Breaches Continue to Surpass 2016’s Record Pace
Somewhat unnoticed in the midst of tax-season fraud and other cybersecurity headlines is the fact that the U.S. business sector has seen a 54% jump in the number of total breaches reported so far.
As of April 11, the total number of breaches captured in the 2017 ITRC Breach Report from the San Diego-based Identity Theft Resource Center now totals 431, an increase of 37.3% over last year’s record pace (314) for the same time period. The total number of reported records exposed totals almost eight million, with the business category representing more than half of the breaches and more than six million records.
With 21 breaches added in just the last week reported, the five industry sectors are broken down by number of breaches as follows: Business = 54.1%, Medical/Healthcare= 24.1%, Educational = 14.4%, Government = 5.6% and Banking/Credit/Financial = 1.9%. The total number of reported records by category were: Banking/Credit/Financial = 20,000, Business = 6,194,367, Educational = 41,448, Government/Military = 170,683 and Medical/Healthcare = 1,499,258.
The business category encompasses retail services, hospitality and tourism, professional, trade, transportation, utilities, payment processors and other entities not included in the other four sectors. It also includes nonprofit organizations, industry associations and non-government social service providers, as well as life insurance companies and insurance brokers (non-medical).
In other cybersecurity news, McAfee reported attackers are exploiting a previously unidentified vulnerability in Microsoft Word, which security researchers said can install malware, even on fully-patched computers. Because the HTML application is executable, the attacker can run code on the affected computer while evading memory-based mitigations designed to prevent these kinds of attacks.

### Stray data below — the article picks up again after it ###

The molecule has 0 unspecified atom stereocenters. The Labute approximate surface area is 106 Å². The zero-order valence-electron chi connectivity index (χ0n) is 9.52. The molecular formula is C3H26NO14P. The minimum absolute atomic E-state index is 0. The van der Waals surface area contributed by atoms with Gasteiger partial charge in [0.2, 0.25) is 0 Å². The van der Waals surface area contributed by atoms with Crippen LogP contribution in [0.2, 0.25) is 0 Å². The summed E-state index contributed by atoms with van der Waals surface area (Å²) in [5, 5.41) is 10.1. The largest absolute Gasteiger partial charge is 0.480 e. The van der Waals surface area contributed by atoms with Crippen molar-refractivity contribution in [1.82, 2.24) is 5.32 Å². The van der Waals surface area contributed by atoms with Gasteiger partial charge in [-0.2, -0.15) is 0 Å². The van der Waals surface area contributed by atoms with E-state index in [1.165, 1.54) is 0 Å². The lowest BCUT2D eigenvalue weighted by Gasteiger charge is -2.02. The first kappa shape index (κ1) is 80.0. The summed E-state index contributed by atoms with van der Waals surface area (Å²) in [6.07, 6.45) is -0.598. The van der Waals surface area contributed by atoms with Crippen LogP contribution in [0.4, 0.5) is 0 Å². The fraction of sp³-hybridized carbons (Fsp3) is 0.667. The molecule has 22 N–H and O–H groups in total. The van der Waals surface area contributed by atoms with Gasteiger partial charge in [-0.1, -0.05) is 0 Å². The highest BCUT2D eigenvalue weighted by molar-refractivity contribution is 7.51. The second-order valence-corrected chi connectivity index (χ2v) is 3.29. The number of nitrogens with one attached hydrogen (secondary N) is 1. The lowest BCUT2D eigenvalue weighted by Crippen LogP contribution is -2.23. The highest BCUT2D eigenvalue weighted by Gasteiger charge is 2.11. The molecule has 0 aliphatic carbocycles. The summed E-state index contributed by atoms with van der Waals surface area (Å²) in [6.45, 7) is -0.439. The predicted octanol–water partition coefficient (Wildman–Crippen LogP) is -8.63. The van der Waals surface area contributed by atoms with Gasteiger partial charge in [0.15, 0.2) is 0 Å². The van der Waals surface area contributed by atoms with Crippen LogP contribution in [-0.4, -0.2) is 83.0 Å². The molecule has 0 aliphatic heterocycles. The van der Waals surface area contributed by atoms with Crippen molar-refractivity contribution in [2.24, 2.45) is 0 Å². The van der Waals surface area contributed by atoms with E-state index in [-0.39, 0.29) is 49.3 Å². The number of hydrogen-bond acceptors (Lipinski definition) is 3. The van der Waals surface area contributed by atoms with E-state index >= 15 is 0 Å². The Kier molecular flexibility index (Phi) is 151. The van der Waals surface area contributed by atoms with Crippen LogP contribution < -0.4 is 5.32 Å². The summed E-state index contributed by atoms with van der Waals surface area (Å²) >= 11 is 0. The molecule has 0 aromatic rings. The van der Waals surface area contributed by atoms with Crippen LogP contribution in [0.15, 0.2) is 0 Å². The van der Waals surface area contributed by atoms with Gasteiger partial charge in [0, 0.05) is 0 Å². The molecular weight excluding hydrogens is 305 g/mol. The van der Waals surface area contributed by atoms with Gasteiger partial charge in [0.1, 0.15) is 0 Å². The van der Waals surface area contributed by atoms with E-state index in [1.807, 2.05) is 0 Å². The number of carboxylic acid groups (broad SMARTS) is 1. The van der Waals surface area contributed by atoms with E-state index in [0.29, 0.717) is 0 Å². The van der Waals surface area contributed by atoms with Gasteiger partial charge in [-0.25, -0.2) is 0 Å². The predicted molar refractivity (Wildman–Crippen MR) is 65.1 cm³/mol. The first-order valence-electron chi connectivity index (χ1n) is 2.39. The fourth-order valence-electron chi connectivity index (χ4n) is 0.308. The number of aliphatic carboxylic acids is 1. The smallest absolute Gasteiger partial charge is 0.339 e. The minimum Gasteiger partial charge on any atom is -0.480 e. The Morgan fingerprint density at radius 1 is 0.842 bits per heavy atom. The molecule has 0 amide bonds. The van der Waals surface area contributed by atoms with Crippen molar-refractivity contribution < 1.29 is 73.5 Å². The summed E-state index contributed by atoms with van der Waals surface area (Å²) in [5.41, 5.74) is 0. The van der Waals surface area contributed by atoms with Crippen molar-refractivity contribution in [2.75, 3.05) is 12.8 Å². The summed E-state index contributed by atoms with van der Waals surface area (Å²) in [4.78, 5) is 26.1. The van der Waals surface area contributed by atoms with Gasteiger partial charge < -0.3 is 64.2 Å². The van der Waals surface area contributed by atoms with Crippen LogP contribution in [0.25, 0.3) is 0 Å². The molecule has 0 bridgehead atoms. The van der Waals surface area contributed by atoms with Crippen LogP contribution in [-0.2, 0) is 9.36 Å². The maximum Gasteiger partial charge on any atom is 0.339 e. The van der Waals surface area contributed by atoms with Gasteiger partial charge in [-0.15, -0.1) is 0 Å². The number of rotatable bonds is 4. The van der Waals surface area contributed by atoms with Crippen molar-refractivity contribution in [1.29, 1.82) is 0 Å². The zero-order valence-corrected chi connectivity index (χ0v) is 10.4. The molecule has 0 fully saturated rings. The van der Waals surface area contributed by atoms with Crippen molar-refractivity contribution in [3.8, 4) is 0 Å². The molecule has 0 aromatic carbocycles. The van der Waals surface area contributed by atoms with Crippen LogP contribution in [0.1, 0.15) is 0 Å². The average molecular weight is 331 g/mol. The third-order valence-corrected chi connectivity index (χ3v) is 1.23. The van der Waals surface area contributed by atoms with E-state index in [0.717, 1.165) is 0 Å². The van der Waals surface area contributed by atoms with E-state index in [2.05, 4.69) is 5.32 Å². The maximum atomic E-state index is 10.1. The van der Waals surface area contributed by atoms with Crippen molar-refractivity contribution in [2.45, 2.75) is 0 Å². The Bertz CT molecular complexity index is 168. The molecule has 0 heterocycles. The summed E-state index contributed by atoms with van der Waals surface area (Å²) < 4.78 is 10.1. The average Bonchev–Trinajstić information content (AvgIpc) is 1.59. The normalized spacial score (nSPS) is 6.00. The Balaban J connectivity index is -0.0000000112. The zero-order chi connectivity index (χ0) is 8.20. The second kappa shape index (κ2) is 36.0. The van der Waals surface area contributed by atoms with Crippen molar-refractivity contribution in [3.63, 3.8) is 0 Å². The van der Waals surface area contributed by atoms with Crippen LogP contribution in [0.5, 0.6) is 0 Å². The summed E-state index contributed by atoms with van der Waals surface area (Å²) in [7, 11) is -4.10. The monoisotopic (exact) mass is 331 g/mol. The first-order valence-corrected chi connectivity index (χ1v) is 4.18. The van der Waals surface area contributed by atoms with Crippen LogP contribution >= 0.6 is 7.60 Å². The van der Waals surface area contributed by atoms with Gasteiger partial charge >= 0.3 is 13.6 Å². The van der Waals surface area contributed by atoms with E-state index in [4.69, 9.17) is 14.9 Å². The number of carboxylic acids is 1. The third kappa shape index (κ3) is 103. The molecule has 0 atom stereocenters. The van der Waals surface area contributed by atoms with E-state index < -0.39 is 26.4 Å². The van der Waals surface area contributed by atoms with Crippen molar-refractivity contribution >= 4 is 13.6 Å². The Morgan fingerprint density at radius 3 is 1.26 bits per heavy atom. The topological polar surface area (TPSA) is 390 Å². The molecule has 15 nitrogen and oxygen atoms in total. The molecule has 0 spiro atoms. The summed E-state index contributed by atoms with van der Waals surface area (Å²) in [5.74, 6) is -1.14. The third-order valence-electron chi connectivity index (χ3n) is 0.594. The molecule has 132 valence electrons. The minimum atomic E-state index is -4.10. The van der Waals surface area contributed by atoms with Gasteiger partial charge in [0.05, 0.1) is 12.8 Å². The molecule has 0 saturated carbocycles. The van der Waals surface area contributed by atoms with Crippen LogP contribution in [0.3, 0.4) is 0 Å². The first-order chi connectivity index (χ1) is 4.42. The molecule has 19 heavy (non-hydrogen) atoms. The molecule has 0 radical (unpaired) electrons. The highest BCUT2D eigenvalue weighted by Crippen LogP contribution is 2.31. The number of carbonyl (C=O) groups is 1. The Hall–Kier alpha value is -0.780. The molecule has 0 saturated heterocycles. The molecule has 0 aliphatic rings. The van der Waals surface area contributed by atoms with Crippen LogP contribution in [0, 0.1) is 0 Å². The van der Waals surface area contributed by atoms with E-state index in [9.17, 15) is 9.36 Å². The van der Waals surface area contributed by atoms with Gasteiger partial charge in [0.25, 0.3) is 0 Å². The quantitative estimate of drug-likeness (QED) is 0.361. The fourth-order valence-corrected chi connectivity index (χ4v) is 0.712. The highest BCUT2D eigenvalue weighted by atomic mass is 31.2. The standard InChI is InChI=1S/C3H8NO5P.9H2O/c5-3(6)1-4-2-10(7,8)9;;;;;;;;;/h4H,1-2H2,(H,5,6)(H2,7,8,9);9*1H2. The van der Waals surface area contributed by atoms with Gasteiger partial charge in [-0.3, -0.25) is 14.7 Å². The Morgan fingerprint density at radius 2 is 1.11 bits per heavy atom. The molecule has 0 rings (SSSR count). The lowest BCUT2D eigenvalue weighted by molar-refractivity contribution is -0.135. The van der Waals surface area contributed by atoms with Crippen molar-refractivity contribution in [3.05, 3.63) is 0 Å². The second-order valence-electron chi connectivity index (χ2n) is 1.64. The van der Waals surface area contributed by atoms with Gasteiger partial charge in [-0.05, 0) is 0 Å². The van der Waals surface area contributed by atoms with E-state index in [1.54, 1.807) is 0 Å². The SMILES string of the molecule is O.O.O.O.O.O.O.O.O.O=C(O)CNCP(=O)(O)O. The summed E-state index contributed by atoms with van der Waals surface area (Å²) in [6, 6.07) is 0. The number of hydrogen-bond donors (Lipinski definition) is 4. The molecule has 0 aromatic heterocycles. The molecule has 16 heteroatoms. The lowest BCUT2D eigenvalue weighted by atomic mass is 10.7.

Activation of the vulnerability takes place when a mark opens a fake Word document, which downloads a malicious HTML application from a server, masked as a rich text document file. The HTML application meanwhile downloads and runs a malicious script that can stealthily install malware. The exploit connects to a remote server (controlled by the attacker), downloads a file that contains HTML application content and executes it as an .hta file. Because .hta is executable, the attacker gains full code execution on the victim’s machine.
“Thus, this is a logical bug and gives the attackers the power to bypass any memory-based mitigations developed by Microsoft,” McAfee said in a blog post. “At McAfee, we have put significant efforts in hunting attacks such as advanced persistent threats and zero days. Yesterday, we observed suspicious activities from some samples. After quick but in-depth research, we have confirmed these samples are exploiting a vulnerability in Microsoft Windows and Office that is not yet patched.”
The samples detected are organized as Word files (more specially, RTF files with “.doc” extension name). The exploit works on all Microsoft Office versions, including the latest Office 2016 running on Windows 10. The earliest attack McAfee detected dates back to late January.